Q&A TED Conferences

Inspiring youth with science: Q&A with Adam Savage

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Photo by Ryan Lash

At the recent TEDYouth event, Adam Savage, of Mythbusters fame, told three stories of groundbreaking discovery made with incredibly simple tools. TED’s Ben Lillie caught up with him just after his rehearsal to talk about what lead him to this type of inspiration.

This is an amazingly inspiring thing you’ve put together about what science is, and trying to get to kids. What are you hoping to get out of this, to inspire them?

You don’t have any control over what you collect in your head, the stories you collect. One of the commodities that I have is honesty. As a communicator, I have learned how to be honest about what I’m thinking and what I’m feeling, and that is what keeps me employed.

So, I think about the things that inspire me, and I make an assumption that those are going to be interesting to others. I mean, I’m going off Emerson, “To know that what is true in your secret heart is true for all men.” That is genius.

The stories that I’m telling here are stories that really make me excited. When I learned all three of these stories I got thrilled, and I got chills. And I want to communicate that, because whenever I’m having trouble understanding a concept I’ll often go back and read how the original thing was discovered, and that’s how I get it.

The other idea is that I love that they call scientific disciplines “fields of study.” Culturally, we think of science as a black box, and it’s in fact a field, and it’s a field in which we’re all explorers. That feeling that everyone has, that everything’s been discovered, has been felt by everyone throughout all of time. No one hasn’t felt like that, except for the people doing the discoveries.

You came to science through a convoluted path.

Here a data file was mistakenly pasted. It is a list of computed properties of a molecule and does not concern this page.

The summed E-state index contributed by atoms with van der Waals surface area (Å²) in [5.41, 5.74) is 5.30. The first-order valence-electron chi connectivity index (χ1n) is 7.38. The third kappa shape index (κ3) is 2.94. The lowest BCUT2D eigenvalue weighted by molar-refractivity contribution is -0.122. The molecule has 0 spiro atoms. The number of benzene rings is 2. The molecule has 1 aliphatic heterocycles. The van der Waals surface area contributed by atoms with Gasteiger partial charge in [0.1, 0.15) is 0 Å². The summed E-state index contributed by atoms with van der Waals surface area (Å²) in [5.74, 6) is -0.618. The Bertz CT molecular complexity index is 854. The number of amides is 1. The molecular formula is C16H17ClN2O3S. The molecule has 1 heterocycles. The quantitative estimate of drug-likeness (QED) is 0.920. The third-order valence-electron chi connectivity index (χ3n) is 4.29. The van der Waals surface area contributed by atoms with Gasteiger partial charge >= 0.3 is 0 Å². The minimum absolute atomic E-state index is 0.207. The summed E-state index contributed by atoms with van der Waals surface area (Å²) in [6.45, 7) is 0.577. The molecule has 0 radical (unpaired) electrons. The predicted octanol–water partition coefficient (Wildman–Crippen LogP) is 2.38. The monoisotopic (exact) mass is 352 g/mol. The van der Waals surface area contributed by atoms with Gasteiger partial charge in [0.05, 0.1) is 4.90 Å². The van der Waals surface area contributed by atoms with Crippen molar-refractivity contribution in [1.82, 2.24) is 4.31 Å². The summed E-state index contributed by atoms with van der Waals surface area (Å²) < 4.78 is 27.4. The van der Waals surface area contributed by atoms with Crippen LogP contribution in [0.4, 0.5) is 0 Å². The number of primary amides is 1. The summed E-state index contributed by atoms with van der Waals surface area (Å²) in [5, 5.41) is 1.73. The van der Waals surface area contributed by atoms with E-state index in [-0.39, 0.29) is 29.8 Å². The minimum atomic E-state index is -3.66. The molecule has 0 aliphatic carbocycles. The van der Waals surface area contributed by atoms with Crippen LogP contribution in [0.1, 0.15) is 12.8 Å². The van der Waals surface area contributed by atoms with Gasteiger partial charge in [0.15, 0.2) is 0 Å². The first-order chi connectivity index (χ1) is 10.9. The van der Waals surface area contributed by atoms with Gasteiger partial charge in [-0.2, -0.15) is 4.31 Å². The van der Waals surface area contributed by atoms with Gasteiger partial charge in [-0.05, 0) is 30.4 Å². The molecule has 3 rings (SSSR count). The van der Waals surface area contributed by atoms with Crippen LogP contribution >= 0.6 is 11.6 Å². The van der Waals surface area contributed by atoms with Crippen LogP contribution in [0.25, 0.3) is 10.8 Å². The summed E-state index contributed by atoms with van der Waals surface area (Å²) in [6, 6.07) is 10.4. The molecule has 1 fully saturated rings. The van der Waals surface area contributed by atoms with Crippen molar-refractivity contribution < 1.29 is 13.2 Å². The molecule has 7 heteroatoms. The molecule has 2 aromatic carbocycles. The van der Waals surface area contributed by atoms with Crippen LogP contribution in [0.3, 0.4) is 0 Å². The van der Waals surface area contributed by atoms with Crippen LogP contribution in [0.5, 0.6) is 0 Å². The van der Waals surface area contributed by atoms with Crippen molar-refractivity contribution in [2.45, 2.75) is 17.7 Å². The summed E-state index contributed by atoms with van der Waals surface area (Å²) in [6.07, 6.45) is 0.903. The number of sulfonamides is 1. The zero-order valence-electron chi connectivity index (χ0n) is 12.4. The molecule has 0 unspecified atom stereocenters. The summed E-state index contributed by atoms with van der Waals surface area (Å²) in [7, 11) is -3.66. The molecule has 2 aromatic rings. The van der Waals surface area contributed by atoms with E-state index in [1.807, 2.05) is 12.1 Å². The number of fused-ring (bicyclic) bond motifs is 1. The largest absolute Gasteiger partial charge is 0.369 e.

I was always a science geek. All of my key, important teachers, my earth science teacher in freshman year of high school, and my senior chemistry teacher. Sciency things, and doing math, and figuring out how things work has always been something that I’ve been doing.

Mythbusters has turned me into a scientist. It’s turned me into someone who thinks like a scientist. Show me proof; show me a second proof; show me the elegance of a simple equation, and I’ll feel like I understand something.

One of the things that strikes me is that shows like yours are an alternative, out of school, way of getting exposed to science and getting excited by science, that seems to be even more important than schools at this point.

Among the things that get slashed in every budget are all the things that get our hands dirty. Gym, theater, music, wood-shop—all the shops, I mean, auto-shop, forget about it—and all the hands-on demos that science teachers do. They just start cutting that.

I’m an honorary lifetime member of both the California and National Science Teachers Associations. They’re some of the most enthusiastic crowds, and there’s no one who knows more than they do how much I screw up at my job, but they appreciate the level of honest inquiry that we bring to it.

I also get e-mails all the time from home-schooled kids that say that among home-schoolers, our show is the science class—I hope those parents are checking with science teachers to know when we’re wrong. We never expected to do that, that’s not something we ever set out to do. It was completely a surprise that it came to be like that.

It’s the same thing you were saying, you’re doing what you’re passionate about and that carries through and people get the excitement of it.

Yes. And I learned that from comedy. I realized that all my favorite actors have either been stand-up comics, or did a stint of stand-up comedy. I’ve tried enough to know that I’m not a stand-up comic, but I understand the format. And the difficulty in riffing in a hostile environment forces you to look at yourself, and the best comedy comes from people being the most honest, and the least afraid of being humiliated.

That’s really what it comes to: being unafraid of being humiliated, and secure that this is going to be cool. So I’ve been humiliated on national television hundreds of times. I’ve vomited, I’ve been naked, I’ve been beaten up, I’ve been insulted. But it’s all for a better cause, because I know that because I’m being honest about it, it’s going to resonate.